Words of Hope and Inspiration
The Lupine Page
 Journey of Hearts 
A Healing Place in CyberSpaceTM
The Lupine Page
(Hope is Contagious!)

From the book by the same title, Hope Is Contagious, by Margit Esser Porter is dedicated to those fighting breast cancer.

The Lupine is a flower that was chosen to symbolize the tenacity of cancer patients. To quote from Life Magazine:

Since this is also the message of this site, Transitional Medicine and learning how to SOAR,TM it was important to share some of the inspirational quotes and advice from this remarkable book.
There is something about breast cancer that makes it different from foot cancer, or for that matter, any other disease. It's about body image, it's about nurturing--it certainly is abut femimity. It is loaded for women in ways that other health threats are not. 
Amy S. Langer, age 42, Diagnosed 1984
Executive Director 
National Alliance of Breast Cancer Ogranizations
We live in an age when CANCER no longer has to mean a death sentence. 
Edythe, age 86, Diagnosed 1996  
Nobody but us 
really knows what it's like.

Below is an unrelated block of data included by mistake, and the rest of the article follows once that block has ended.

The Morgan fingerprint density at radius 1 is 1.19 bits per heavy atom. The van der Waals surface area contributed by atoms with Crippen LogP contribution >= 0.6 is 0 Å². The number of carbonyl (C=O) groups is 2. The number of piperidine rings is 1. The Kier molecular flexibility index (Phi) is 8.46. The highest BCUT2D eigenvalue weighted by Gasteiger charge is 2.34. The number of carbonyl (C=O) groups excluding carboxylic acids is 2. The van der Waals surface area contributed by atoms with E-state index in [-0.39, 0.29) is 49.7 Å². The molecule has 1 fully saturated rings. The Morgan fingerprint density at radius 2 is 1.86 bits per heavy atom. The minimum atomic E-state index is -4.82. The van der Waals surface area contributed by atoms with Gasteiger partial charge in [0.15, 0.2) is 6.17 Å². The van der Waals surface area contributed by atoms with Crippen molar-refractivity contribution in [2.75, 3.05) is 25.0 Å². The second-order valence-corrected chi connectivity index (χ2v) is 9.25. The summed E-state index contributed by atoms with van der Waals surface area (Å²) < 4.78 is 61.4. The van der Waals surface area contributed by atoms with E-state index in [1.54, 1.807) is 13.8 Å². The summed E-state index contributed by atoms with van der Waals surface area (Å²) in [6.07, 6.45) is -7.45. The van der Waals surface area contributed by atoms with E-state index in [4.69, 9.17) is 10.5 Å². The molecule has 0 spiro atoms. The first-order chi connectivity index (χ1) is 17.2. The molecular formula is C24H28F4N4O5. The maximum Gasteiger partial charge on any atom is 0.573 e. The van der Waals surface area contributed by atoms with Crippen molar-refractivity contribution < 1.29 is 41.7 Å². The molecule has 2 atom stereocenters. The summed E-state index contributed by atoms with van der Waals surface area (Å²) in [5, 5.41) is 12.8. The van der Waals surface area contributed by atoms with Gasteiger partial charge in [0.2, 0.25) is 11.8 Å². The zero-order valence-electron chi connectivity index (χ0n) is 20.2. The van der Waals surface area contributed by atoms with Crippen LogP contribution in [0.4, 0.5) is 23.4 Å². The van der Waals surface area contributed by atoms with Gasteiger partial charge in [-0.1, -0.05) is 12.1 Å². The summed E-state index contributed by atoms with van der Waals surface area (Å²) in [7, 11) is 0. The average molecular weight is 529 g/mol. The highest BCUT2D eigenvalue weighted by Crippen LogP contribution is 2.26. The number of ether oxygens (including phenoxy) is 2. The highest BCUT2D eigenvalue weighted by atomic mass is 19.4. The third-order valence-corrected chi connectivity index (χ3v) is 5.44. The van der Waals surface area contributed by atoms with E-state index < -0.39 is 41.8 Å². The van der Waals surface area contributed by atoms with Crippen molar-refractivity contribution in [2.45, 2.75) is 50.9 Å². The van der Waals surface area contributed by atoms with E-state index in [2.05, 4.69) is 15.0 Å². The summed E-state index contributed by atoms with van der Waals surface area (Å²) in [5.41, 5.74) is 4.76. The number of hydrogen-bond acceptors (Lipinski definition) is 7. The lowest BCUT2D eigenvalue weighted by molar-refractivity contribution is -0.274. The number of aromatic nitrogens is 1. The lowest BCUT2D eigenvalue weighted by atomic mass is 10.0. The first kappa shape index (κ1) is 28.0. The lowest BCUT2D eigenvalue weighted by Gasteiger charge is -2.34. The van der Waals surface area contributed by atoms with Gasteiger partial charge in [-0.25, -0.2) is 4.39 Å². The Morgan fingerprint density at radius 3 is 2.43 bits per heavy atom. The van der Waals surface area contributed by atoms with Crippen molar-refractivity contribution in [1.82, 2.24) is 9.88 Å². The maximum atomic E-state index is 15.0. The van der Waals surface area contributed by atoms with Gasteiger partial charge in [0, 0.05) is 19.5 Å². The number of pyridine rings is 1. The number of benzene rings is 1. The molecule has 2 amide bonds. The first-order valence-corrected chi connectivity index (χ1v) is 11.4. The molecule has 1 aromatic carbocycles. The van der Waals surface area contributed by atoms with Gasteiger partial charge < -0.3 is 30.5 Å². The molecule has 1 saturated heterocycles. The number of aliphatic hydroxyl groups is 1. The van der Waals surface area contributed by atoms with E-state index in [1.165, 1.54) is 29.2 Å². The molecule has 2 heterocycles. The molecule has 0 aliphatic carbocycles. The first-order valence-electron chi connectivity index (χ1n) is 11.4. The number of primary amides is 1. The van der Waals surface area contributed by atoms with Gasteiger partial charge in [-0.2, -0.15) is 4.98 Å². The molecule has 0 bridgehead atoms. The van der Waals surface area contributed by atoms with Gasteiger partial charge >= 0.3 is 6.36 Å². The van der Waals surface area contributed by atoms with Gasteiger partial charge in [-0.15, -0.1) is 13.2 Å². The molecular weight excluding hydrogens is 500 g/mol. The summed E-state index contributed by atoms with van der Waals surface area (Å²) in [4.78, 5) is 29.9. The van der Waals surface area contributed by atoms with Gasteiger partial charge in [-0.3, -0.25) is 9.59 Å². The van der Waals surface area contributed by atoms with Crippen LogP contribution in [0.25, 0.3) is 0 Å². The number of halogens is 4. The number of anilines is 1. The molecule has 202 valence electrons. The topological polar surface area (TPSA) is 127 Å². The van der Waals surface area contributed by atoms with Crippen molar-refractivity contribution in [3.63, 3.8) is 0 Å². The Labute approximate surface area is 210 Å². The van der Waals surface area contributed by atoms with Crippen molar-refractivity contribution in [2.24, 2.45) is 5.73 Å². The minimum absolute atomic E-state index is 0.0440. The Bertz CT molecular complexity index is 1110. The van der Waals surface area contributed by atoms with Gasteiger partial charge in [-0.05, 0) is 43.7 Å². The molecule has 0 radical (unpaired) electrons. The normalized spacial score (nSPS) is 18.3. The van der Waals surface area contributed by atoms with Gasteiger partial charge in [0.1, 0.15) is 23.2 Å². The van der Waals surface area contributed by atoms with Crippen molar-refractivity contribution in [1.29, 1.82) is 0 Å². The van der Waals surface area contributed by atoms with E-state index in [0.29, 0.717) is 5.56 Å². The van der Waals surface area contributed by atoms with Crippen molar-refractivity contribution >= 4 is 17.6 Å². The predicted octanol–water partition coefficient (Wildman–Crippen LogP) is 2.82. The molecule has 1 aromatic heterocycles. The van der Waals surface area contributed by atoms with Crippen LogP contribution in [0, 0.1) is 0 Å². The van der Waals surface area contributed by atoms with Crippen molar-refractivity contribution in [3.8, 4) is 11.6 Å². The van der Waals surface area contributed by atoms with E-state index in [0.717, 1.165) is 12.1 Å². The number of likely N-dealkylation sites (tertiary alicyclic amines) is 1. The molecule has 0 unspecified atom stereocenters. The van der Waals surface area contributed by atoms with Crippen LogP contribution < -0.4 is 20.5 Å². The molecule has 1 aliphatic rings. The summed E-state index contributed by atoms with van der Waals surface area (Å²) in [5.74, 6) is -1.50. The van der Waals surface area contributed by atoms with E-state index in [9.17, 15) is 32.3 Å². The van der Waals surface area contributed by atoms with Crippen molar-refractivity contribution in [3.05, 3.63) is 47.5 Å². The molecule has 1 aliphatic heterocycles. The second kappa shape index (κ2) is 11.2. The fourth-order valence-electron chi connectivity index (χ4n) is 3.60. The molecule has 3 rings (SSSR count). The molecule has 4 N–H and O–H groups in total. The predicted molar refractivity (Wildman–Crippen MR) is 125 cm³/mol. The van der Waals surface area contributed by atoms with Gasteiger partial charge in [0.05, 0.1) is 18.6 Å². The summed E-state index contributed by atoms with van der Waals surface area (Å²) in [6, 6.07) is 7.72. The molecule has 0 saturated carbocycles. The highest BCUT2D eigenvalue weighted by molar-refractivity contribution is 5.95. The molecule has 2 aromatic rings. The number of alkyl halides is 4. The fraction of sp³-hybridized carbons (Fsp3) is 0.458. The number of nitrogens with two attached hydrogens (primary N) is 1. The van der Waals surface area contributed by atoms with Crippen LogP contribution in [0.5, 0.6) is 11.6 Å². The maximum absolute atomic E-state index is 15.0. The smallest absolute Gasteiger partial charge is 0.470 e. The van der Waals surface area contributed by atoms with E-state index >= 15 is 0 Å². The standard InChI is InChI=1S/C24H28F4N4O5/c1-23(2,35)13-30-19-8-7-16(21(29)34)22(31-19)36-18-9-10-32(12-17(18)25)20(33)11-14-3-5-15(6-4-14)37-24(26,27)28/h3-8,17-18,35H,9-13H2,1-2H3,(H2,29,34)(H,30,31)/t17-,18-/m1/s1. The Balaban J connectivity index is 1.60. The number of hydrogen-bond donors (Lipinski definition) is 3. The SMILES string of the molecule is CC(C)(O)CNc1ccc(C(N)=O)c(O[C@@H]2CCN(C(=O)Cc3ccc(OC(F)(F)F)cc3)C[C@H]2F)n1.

Linda Ellerbee, age 52, Diagnosed 1992 
Television producer, journalist, author 
If you work, keep working. If you have a social life, keep socializing. Dont' let the cancer downgrade your life. Rather, force it into a role of enhancing your life.  
Bette, ag45, Diagnosed 1985 & 1995
Listen to music. Watch Birds. 
Gail, age 49, Diagnosed 1994
From the first day of the diagnosis I had to learn to live with fear and the ambiguity of this disease. The not knowing has been harder than any of the treatments. I finally found a place for the constant uncertainty of breast cancer. 
I take chances I never took before. 
I live life one day at a time and savor every moment. 
Elizabeth, age 35, Diagnosed 1995 
I believe that there are at lease as many "so-so" doctors out there as there are really good ones--find the one that works for you and with you. 
Lindy, age 47, Diagnosed 1984 
The doctors had a conference about my tumor, which was the size of a walnut and close to the chest wall.
They told me I had one year to live. 
That was twenty-six years ago! 
Martha, age 74, Diagnosed 1970 
The best support I got was from a woman who had lived throught both breast and ovarian cancer and was now 80 years old! My advice is to connect with women who have been there and are well now. 
Especially well in spirit! 
Patricia, age 53, Diagnosed 1991 
I had always thought that a diagnosis of breast cancer meant having to lose a breast. 
I was so relieved to find out that these days in many cases you can keep your breast and not have to trade it in for your life. 
Sarah, age 29, Diagnosed 1994 
Cry when you need to. 
Anne, age 57, Diagnosed 1996 


Hope Is Contagious: The Breast Cancer Treatment Survival Handbook by Margit Porter and  Norman Sadowsky. Published by Simon & Schuster, October 1997.
Last updated May 4, 1998
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